5G, video, AR poised to lead media headlines in 2020

By Sean Stanleigh

The Globe and Mail

Toronto, Canada

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The best and latest in corporate innovation.”

That’s how organisers of the virtual summit Innov8rs Connect described the 2019 online event, which took place in mid-December. Professionals from across the globe were asked to contribute audio submissions in response to a series of innovation-related questions.

Going into the new year, addressing fake news and harnessing the power of podcasts are important pieces to the media puzzle.
Going into the new year, addressing fake news and harnessing the power of podcasts are important pieces to the media puzzle.

Here’s an edited transcript of the thoughts I shared.

What one to three key challenges have you overcome in 2019?

I work on the content marketing side of the business. We are challenged by the vastness of the media landscape. Advertisers can put their dollars against campaigns on Google, Facebook, and other social platforms. Amazon is a major player. We’re still up against television, radio, and other digital media. Even print is still a thing.

If you think about formats, podcasts have emerged as an increasingly popular storytelling option, and mixed reality is edging onto people’s radars. I think about marketing generally as akin to an aerobic exercise — you need to constantly jump up and down to get an audience to pay attention. That means being in the market on a regular basis, all year long.

A lot of advertisers still think about short-term, focused campaigns. Convincing them of the effectiveness of a long-term, multi-pronged, multi-platform, multi-format strategy is a big hurdle. But it’s the approach they need to take to be successful.

How are you doing things differently and better? What is your unique sauce?

Innovation inherently requires risk. In 2012, The Globe and Mail introduced its digital subscription model. Seven years ago, it was studded with risks, but over time it has become a significant revenue contributor to the business. Leading into 2012, online audiences had grown accustomed to many years of free digital content and it wasn’t going to be easy to tear down that model.

What does this tell us? At a time when companies seem to be introducing new subscription services every day, it’s hugely valuable to have a long runway. The technology side of our business has grown alongside the subscription business, and one hand feeds the other. We’ve also learned over time that in an age of “fake news” accusations, a significant chunk of the market is willing to pay for quality news media.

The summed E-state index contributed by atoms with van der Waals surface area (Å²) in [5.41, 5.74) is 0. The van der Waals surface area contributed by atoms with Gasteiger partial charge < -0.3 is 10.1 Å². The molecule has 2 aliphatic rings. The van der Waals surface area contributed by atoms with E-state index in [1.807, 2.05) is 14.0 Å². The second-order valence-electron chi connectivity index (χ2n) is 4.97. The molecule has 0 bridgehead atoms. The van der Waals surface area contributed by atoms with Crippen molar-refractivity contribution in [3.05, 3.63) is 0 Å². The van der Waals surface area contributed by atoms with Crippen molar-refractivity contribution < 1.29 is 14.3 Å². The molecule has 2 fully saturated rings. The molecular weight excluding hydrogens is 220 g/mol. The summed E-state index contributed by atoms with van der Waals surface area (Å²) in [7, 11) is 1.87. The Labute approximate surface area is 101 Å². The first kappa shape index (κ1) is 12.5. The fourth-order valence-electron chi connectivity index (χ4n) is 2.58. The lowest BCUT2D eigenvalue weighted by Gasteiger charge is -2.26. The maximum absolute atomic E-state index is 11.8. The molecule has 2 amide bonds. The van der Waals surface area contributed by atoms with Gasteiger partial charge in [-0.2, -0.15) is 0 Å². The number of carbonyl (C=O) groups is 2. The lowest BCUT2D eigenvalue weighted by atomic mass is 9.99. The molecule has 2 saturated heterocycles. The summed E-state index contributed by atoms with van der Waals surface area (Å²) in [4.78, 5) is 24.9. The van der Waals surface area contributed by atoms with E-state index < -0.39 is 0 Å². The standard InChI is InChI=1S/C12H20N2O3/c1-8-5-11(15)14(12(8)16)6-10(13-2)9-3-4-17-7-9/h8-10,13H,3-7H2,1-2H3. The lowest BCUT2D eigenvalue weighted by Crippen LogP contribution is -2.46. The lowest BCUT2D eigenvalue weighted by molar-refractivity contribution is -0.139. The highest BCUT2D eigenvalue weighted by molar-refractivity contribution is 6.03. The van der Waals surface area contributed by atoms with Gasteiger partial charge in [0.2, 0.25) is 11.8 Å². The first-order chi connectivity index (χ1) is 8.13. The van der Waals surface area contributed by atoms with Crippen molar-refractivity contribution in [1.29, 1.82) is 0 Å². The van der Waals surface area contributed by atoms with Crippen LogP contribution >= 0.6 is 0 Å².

What do you see as the most important trend in corporate innovation in general, for 2020, and beyond?

Data, Artificial Intelligence, and machine learning are the story of the past year. If you look at all the popular tech-company hashtags — fintech, martech, proptech, healthtech, edutech, cleantech, agtech, insurtech — they’re all rooted in these three fields. They’re going to continue to disrupt markets, economies, and jobs.

The big questions are: How can humans contribute in this new economy? How can non-tech industries keep up? How can we stem the tide of layoffs, now and in the future, resulting from advancements in technology?

There’s a reason whispers of basic income have turned into more audible conversations.

Looking ahead to 2020 and beyond, the arrival of 5G will eliminate mobile lag times and download speeds. Video and Augmented Reality, particularly on social platforms, will increase in volume and scope and become more viable. Location-based data will become more widely available and far more precise. These changes will impact every industry.

Privacy will continue to be a hot topic and concern in certain quarters. The question is, will more people start to care, particularly federal governments? It’s hard to say.

What is your final message for your peers worldwide?

It may be one of the world’s most overused quotes but I think it’s still super relevant to what I’m about to say: “It was the best of times; it was the worst of times. It was the age of wisdom; it was the age of foolishness.”

We have more information in the palms of our hands than any time in human history. We should be enlightened. Many of us are. But the Internet — and the platforms it spawned — have also ushered in an age of misinformation, where anyone can say anything to a wide audience, whether true or not, with few or no consequences. Where anyone can call anything lies or untruths, even when the facts are established and proven.

We find our tribes, but our tribes usually think like us and act like us, leaving less room for debate and compromise.

Can we emerge from this state of affairs? That will be the question of our age.

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